Meir Friedmann

Meir Friedmann

Meir (Ish Shalom) Friedmann (July 10, 1831, at Kraszna (Slovak: Kružná), district of Kashau (Košice Region), Kingdom of Hungary, Austrian Empire – 1908, at Vienna, Austria-Hungary)[1] was an Austrian-Hungarian Jewish scholar. His editions of the Midrash are the standard texts. His chief editions were the Sifre (1864), the Mekhilta (1870), Pesiqta Rabbathi (1880). At the time of his death he was editing the Sifra. Friedmann, while inspired with regard for tradition, dealt with the Rabbinic texts with modern scientific methods, and rendered conspicuous service to the critical investigation of the Midrash and to the history of early homilies.[2]


In 1844, at the age of 13, he entered the yeshiva at Ungvar, Carpathian Ruthenia region (now part of Ukraine) where he was attracted to Chasidism and Kabbalah. At the age of sixteen, he was led by the "Bi'ur" of Moses Mendelssohn to the study of the Bible, and became deeply interested in Hebrew poetry, especially in Wessely's "Shire Tife'ret". At twenty, while living at Miskolc, where he earned his livelihood by giving Talmud instruction, he took up secular studies. In 1858 he entered the University of Vienna. In 1864, when the Vienna bet ha-midrash was founded, he was chosen as teacher of the Bible and Midrash. Later he was hired as a professor in the Israelitisch-Theologische Lehranstalt.[1] Among his students there was Solomon Schechter.


Friedmann has devoted himself chiefly to the editing of old Midrashim, to which he has added critical notes and valuable introductions. These notes, written in classical rabbinical style, are models of precision and are of great value.[1]

  • The Sifre, Vienna, 1864
  • The Mekilta, ib. 1870
  • Eshet Chayil, a commentary on Proverbs, ib. 1878
  • The Pesikta Rabbati, ib. 1880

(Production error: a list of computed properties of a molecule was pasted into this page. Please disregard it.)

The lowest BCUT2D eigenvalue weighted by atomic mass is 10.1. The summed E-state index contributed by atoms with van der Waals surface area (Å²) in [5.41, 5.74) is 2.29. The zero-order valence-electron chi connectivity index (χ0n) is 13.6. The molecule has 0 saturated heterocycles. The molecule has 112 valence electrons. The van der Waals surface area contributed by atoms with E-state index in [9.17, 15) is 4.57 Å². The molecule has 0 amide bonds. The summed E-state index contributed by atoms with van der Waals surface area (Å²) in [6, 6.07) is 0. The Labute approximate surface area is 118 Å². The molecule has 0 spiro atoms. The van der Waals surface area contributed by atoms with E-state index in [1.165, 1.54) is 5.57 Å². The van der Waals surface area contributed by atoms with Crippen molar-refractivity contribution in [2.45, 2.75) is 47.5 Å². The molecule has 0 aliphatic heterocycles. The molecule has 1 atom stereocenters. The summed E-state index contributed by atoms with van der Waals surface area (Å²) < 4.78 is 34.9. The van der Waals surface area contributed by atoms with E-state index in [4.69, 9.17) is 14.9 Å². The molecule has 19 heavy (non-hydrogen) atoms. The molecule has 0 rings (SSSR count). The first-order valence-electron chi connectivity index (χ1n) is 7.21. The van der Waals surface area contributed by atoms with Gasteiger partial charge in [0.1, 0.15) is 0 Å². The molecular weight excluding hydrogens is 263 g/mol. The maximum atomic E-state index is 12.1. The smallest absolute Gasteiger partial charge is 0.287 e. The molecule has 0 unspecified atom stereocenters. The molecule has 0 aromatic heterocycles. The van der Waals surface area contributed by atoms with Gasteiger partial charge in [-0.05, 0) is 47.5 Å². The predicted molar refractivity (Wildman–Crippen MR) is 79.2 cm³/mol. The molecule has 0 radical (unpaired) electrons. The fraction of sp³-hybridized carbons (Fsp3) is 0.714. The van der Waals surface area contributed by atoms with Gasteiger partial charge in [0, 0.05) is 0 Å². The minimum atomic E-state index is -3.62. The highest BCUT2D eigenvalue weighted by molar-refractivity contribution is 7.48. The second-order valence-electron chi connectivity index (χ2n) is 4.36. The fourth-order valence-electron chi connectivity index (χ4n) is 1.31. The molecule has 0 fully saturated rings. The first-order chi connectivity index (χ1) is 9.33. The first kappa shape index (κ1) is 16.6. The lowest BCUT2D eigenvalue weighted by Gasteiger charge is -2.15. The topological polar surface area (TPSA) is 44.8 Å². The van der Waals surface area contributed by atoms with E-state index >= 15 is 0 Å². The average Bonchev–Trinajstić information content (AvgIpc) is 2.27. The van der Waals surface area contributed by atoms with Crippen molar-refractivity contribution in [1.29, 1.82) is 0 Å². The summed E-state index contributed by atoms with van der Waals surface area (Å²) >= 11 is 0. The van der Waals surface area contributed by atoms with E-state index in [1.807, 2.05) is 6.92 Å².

• Ha-Tziyyon, a rational interpretation of Ezekiel, ib. 1882
  • Dabar 'al Odot ha-Talmud, on the question whether the Talmud can be accurately translated, ib. 1885
  • Masseket Makkot, a critical edition of the Talmudical treatise Makkot, with a commentary, ib. 1888
  • Sefer Shofetim, notes to Judges, ib. 1891
  • Me'ir 'Ayin, a commentary on the Passover Haggadah, ib. 1895
  • Tanna debe Eliyahu, ib. 1900[1]
  • Worte der Erinnerung an Isaac Noa Mannheimer, ib. 1873
  • Die Juden ein Ackerbautreibender Stamm, ib. 1878
  • T. G. Stern, Gedenkrede, ib. 1883
  • Zerubabel, German explanation of Isaiah, ib. 1890
  • "Worte zur Feier des 100 Jahrigen Geburtstages des Seligen Predigers Isaac Noa Mannheimer", 1893
  • "Onkelos und 'Akylos," ib. 1896[1]


Jewish Encyclopedia Bibliography

Additional Bibliography


  1. 1 2 3 4 5 6  One or more of the preceding sentences incorporates text from a publication now in the public domain: Isidore Singer and Isaac Broydé (1901–1906). "Meir Friedmann". In Singer, Isidore; et al. Jewish Encyclopedia. New York: Funk & Wagnalls Company. Retrieved Aug/10/14. Check date values in: |access-date= (help)
  2.  Chisholm, Hugh, ed. (1911). "Friedmann, Meir". Encyclopædia Britannica (11th ed.). Cambridge University Press.
This article is issued from Wikipedia - version of the 2/16/2016. The text is available under the Creative Commons Attribution/Share Alike but additional terms may apply for the media files.